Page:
and then may misrepresent himself.
Sheet 8-2 shows Oscar operating a remote terminal service, but
he logs all passwords and uses them to hack systems. You think
this is far fetched, but it isn't. The bottom of the sheet shows
a popular passtime with the Dutch maffia. They make cigaret machines
that operate on bank cards; but they copy all the bank cards and
log the PINs entered. Without checking, they give you cigarets
(for free!!) but these cigarets do not only make you sick and
smell badly, but they make you poor as well.
3.1.2 Zero Knowledge Proof of Identity.
-----------------------------------------
The problem seems inevitable; if Alice must show her identity by
showing a secret password, then Bob will know it also after
the procedure... But wait: who said Alice will show the secret?
All we need is that Alice demonstrates that she KNOWS the secret,
and this can be demonstrated in other ways than by revealing it.
We have seen that some calculations are intractible, but become
tractible when some crucial information is known. For example,
extracting a square root modulo a composit is feasible only
when knowing the factors. Consequently, Alice could prove her
knowledge of the factors by extracting square roots, i.e., by
solving small arithmetic exercises.
But who is going to prepare the test exercises?
Alice? Suppose Alice says well, I know the root of this random
number y, and the solution is x. Bob will verify that indeed
x^2 = y, but he is not impressed because Alice may not have
chosen a random y at all, but instead a random x and y as its
square!! In fact, anybody can come up with A NUMBER for which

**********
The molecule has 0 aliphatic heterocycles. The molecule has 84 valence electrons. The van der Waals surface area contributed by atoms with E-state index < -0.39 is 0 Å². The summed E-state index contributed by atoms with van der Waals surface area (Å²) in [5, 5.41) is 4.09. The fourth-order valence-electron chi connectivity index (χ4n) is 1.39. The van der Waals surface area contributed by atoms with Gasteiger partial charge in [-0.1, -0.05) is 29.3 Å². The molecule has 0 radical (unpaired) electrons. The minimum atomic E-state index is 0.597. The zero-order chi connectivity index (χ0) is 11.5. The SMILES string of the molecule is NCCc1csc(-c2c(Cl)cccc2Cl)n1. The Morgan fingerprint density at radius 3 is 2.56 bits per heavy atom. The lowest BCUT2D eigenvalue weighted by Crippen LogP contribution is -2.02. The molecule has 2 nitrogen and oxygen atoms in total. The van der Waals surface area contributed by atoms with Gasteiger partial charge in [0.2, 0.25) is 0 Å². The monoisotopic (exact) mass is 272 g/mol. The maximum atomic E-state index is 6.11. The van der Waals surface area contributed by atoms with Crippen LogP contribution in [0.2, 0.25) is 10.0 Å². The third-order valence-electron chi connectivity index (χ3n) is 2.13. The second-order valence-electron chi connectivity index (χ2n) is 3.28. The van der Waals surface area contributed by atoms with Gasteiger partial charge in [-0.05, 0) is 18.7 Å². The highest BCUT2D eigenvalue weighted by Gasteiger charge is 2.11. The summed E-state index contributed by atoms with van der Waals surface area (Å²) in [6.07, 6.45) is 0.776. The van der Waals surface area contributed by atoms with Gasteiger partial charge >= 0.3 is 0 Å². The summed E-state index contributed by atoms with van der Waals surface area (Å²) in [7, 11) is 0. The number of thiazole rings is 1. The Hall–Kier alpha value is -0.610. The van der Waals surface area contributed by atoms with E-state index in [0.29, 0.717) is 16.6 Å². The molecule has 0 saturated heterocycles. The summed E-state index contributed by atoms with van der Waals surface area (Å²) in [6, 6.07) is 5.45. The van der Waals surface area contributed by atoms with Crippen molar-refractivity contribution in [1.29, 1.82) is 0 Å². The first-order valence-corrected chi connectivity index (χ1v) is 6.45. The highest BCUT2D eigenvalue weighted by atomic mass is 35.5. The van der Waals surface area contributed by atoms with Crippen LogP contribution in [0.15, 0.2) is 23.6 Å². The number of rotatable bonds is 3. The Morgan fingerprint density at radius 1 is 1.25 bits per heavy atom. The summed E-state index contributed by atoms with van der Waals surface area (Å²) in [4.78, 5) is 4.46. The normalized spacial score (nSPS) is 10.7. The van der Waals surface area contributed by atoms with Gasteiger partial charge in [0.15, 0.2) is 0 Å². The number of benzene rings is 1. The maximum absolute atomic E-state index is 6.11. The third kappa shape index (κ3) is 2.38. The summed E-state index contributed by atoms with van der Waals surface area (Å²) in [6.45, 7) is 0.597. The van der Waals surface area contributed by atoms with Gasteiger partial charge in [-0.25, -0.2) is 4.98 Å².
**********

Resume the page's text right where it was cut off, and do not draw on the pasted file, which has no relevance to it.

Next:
he knows the root.
Bob? Alice is giving away very precious resources if she is
going to squareroot numbers of Bob's choice for him. In no time
Bob may know the factors of n. Or otherwise Bob may have a few
numbers he'd like to have the root for, and Alice is not here
to provide Bob with free computing power!
The solution for this is that Alice produces exercises in PAIRs.
The pairs will be related in such a way that knowing ONE solution
is nothing special, but knowing TWO solutions is equivalent to
knowing Alice's secret. After giving Bob the pair, Bob challenges
Alice to solve either the first or second exercise. If Alice
does not know the secret, she has at most one solution and must
fail with 50% probability. If she does know the secret she can
respond to Bob's challenge.
Because Alice reveals only one solution, Bob is unable to fake
he is Alice afterwards!
We shall now study the identification scheme of Fiat, Feige, and
Shamir in detail. In this system Alice does not demonstrate the
ability to extract roots modulo n, but she demonstrates her
knowledge of a single root. So, the information is as follows:
SHARED a large composite number n.
SECRET for Alice: a random number a.
PUBLIC for Alice: the number b = a^2.
I first remark that Oscar, seeing n and b, is unable to compute a
because square roots mod n are intractible. Even if he bribes all
other users (sharing n) he gains nothing, because all he can
get from the others is a series of numbers and their squares, but
he could have computed as many numbers with squares as he likes!
So anybody who knows a root of b must be Alice; observe that there
are actually four keys matching this lock.
The identification procedure:
Step 1. Alice chooses a random number r, computes s = r^2.
She sends Bob s.
The sending of s is a claim to know both
root(s) and root(s.b);
indeed, knowing these two implies knowing a because
root(s.b) / root(s) = root(b) = a.
Let us take a while to look where we stand.
Because Oscar doesn't know a, he cannot produce a pair for which
he knows both answers! It would be easy for him, though, to
produce a pair (s, s.b) for which he can root the first number: